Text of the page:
MONTREAL, QC – Shane Wright has the confidence to succeed and the perseverance to thrive at any level of hockey.
He’s really had no other choice to this point in his career.
A month after Hockey Canada granted him exceptional-player status in March 2019 at age 15, he was chosen No. 1 by Kingston in the Ontario Hockey League priority draft (regular draft age is 16). He was named rookie of the year in the Canadian Hockey League after he had 66 points (39 goals, 27 assists) in 58 games in 2019-20.
He was proving to be everything everyone expected. And then the OHL canceled its 2020-21 season due to concerns surrounding the coronavirus.
“It was just a lot of off-ice training, working out in my garage, the gym, trying to maintain my body as best as possible with weights, medicine balls, and I skated on rollerblades or wherever we could find ice,” Wright said. “I mean, you can do all the skating you want but it’s really tough to simulate a game-like scenario and that’s something I missed a lot, something I definitely missed doing for sure.”
He wasn’t alone. But for a player of his status, a lost season was a missed opportunity to solidify his standing as the best the 2022 NHL Draft class had to offer.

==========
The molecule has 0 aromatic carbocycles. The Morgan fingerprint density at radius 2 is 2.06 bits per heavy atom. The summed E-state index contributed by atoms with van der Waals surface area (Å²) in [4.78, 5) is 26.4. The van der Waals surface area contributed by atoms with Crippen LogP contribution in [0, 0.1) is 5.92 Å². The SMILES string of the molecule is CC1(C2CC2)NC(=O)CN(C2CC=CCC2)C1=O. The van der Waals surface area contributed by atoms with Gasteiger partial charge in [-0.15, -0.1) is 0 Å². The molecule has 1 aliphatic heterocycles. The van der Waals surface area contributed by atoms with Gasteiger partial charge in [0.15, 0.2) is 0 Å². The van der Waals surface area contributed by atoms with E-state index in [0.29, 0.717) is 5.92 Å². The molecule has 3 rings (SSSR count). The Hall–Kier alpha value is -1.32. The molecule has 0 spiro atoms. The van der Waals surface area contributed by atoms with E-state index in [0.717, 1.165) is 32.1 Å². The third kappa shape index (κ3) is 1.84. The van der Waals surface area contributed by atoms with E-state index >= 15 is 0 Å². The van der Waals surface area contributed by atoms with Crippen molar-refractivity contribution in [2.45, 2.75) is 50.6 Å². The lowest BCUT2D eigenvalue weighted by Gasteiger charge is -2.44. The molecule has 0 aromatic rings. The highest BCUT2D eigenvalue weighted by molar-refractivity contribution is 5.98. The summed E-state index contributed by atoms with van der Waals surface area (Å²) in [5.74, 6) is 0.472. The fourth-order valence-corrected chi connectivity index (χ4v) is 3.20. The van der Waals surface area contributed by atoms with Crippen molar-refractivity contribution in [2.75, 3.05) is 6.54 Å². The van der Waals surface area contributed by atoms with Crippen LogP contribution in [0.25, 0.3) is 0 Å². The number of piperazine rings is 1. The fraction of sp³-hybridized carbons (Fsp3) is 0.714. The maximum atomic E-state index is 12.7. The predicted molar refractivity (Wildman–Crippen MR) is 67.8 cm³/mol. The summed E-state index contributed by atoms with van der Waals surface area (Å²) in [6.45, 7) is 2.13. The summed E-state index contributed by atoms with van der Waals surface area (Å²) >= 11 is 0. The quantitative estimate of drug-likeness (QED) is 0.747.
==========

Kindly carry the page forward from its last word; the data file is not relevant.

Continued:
To his credit, Wright did all he could this season to answer questions regarding his chances of developing into an NHL franchise player. He was eighth in the OHL with 94 points (32 goals, 62 assists) in 63 games, including 51 points (17 goals, 34 assists) in his final 32 games. He then had 14 points (three goals, 11 assists) in 11 OHL playoff games, including the overtime series-clinching goal in the first round against Oshawa.
The 18-year-old has established himself as a leading option to be the No. 1 pick in the draft.
Wright (6-foot, 199 pounds) was No. 1 in NHL Central Scouting’s ranking of North American skaters from start to finish. He did so despite missing more than 13 months of competitive hockey. His last organized games prior to this OHL season was the 2021 IIHF World Under-18 Championship when he was second among all players with 14 points (nine goals, five assists) in five games while serving as captain for first-place Canada.